Sensory information is converted into electrical signals at the sensory end organ which is then integrated and filled-in within the 3D default space. We propose that the outside world is recreated internally in a format that is optimal for interacting with and responding to the external environment. However, both attention processes and memory contribute to the final representation within and experience of conscious events. Processed external and internal stimuli are recreated within this dynamic and active sensory memory space in which current conscious experience, dreaming, and recollection of memories takes place. Our consciousness model includes components from the GW theory such as the important role of corticothalamic processing. However, in our model, corticothalamic feedback loops process sensory information from throughout the body and this information is then integrated by the thalamus and filled in to the 3D default space (Jerath and Crawford, 2014)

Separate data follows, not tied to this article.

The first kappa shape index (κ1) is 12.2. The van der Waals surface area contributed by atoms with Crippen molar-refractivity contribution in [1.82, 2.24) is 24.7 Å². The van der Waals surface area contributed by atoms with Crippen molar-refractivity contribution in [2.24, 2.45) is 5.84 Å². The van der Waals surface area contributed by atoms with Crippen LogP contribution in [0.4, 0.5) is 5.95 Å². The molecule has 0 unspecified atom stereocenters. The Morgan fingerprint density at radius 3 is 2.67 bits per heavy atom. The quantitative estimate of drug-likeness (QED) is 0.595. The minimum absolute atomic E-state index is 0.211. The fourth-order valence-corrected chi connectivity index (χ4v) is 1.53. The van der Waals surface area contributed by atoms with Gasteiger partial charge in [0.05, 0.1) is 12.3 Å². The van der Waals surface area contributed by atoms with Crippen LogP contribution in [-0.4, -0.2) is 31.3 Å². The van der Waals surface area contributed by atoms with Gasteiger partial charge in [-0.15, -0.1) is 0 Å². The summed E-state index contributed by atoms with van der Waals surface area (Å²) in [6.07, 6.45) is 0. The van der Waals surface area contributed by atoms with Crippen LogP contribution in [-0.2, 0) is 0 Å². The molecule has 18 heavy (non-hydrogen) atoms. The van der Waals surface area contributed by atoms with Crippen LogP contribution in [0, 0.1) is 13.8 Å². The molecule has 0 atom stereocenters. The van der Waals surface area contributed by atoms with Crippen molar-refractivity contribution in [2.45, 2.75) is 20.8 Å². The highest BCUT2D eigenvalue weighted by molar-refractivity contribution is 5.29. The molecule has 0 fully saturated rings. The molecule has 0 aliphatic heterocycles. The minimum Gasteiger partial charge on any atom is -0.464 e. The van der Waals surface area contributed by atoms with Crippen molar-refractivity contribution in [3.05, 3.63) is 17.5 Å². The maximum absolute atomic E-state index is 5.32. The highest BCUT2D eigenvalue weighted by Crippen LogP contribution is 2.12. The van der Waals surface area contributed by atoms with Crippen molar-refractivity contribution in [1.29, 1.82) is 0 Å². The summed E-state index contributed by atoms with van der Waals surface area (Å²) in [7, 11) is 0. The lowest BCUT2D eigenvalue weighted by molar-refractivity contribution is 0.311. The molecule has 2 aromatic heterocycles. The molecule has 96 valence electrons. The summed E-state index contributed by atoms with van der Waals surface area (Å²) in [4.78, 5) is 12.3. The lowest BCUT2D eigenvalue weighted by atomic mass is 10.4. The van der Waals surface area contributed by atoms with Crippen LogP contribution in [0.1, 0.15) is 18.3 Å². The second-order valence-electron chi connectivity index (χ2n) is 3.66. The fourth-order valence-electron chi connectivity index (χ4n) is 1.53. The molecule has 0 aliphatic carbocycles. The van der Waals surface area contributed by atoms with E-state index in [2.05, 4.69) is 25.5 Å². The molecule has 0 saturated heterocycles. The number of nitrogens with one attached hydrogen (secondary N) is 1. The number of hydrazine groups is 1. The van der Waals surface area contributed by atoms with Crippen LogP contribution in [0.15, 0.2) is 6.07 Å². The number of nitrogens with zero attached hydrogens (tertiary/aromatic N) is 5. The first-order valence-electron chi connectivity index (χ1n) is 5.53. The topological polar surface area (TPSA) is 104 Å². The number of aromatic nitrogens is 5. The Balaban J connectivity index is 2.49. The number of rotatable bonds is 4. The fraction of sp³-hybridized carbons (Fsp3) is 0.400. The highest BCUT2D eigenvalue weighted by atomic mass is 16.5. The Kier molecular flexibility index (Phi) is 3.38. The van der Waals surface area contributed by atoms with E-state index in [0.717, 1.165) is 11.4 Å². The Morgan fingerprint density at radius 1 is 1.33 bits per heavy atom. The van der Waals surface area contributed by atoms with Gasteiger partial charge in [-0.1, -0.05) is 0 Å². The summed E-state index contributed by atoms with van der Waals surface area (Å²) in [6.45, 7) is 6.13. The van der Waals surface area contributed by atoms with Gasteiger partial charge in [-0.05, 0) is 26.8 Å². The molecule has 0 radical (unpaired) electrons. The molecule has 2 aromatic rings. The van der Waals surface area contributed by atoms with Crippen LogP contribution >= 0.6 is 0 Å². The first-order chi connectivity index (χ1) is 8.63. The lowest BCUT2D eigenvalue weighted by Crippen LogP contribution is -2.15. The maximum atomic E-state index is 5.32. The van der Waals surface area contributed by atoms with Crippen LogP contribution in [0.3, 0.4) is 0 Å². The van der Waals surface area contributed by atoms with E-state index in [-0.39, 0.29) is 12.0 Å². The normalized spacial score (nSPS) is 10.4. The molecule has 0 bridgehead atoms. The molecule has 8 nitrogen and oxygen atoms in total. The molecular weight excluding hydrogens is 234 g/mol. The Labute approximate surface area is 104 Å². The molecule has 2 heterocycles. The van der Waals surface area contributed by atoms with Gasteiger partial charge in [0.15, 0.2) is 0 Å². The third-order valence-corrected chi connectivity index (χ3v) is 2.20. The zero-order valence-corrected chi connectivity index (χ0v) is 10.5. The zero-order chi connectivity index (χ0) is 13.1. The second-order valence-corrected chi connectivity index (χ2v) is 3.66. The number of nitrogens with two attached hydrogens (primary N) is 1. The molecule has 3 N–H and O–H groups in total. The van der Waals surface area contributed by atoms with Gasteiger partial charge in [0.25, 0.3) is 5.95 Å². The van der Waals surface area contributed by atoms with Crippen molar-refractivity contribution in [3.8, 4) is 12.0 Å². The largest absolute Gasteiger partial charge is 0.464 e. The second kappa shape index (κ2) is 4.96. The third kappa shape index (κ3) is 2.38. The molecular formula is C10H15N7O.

We propose that conscious experience arises when this space is filled in by input from the thalamus, as opposed to the GW theory in which consciousness can arise anywhere throughout the cortex. This 3D default space is home to a neural global workplace in which external space is represented internally (Figure 2). The human body consists of intrapersonal space that is composed of all the interconnected cells of the body, which are all connected and communicate via gap junctions and electrical potentials (Saez et al., 2003); we have termed this the 3D default space.
- Multisensory integration is primarily an unconscious process, as opposed to other models that propose consciousness is needed for multisensory integration.
- As other consciousness models have proposed, frontoparietal networks are important for consciousness; however, we propose that information processed by these networks must be sent back and integrated by the thalamus to rise to conscious awareness.
(Merker, 2007) has discussed the possible role of thalamic nuclei in implementing a “global best estimate buffer” and implementing perspective and an ego-center for interactions with the body and external world (Merker, 2012).